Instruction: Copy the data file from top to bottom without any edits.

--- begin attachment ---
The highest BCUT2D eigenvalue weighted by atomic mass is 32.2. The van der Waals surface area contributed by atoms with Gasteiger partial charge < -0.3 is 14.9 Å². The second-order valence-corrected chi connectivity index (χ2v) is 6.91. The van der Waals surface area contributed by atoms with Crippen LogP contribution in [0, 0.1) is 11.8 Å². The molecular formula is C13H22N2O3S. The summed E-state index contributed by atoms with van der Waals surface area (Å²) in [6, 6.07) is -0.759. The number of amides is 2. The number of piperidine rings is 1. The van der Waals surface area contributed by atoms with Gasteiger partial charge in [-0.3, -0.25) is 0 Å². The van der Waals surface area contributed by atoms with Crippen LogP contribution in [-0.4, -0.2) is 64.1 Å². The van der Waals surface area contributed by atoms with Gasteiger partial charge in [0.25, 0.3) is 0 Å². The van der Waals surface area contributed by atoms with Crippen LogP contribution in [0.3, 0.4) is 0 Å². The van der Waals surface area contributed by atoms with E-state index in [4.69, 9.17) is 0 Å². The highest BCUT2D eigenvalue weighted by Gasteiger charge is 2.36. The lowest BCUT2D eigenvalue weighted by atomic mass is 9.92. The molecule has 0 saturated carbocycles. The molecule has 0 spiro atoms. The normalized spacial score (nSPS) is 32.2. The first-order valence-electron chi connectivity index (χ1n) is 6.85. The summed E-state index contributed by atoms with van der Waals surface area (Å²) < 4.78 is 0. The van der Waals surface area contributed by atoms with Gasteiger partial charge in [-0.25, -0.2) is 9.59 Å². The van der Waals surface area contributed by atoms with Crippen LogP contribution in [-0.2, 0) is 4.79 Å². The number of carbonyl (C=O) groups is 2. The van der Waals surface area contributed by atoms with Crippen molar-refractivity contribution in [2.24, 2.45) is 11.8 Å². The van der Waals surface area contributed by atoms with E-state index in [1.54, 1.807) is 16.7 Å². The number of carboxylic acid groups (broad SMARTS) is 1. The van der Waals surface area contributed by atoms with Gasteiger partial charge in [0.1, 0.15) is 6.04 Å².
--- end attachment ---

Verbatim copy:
The highest BCUT2D eigenvalue weighted by atomic mass is 32.2. The van der Waals surface area contributed by atoms with Gasteiger partial charge < -0.3 is 14.9 Å². The second-order valence-corrected chi connectivity index (χ2v) is 6.91. The van der Waals surface area contributed by atoms with Crippen LogP contribution in [0, 0.1) is 11.8 Å². The molecular formula is C13H22N2O3S. The summed E-state index contributed by atoms with van der Waals surface area (Å²) in [6, 6.07) is -0.759. The number of amides is 2. The number of piperidine rings is 1. The van der Waals surface area contributed by atoms with Gasteiger partial charge in [-0.3, -0.25) is 0 Å². The van der Waals surface area contributed by atoms with Crippen LogP contribution in [-0.4, -0.2) is 64.1 Å². The van der Waals surface area contributed by atoms with Gasteiger partial charge in [0.25, 0.3) is 0 Å². The van der Waals surface area contributed by atoms with Crippen LogP contribution in [0.3, 0.4) is 0 Å². The van der Waals surface area contributed by atoms with E-state index in [4.69, 9.17) is 0 Å². The highest BCUT2D eigenvalue weighted by Gasteiger charge is 2.36. The lowest BCUT2D eigenvalue weighted by atomic mass is 9.92. The molecule has 0 saturated carbocycles. The molecule has 0 spiro atoms. The normalized spacial score (nSPS) is 32.2. The first-order valence-electron chi connectivity index (χ1n) is 6.85. The summed E-state index contributed by atoms with van der Waals surface area (Å²) < 4.78 is 0. The van der Waals surface area contributed by atoms with Gasteiger partial charge in [-0.25, -0.2) is 9.59 Å². The van der Waals surface area contributed by atoms with Crippen LogP contribution in [-0.2, 0) is 4.79 Å². The number of carbonyl (C=O) groups is 2. The van der Waals surface area contributed by atoms with Crippen molar-refractivity contribution in [2.24, 2.45) is 11.8 Å². The van der Waals surface area contributed by atoms with E-state index in [1.54, 1.807) is 16.7 Å². The number of carboxylic acid groups (broad SMARTS) is 1. The van der Waals surface area contributed by atoms with Gasteiger partial charge in [0.1, 0.15) is 6.04 Å².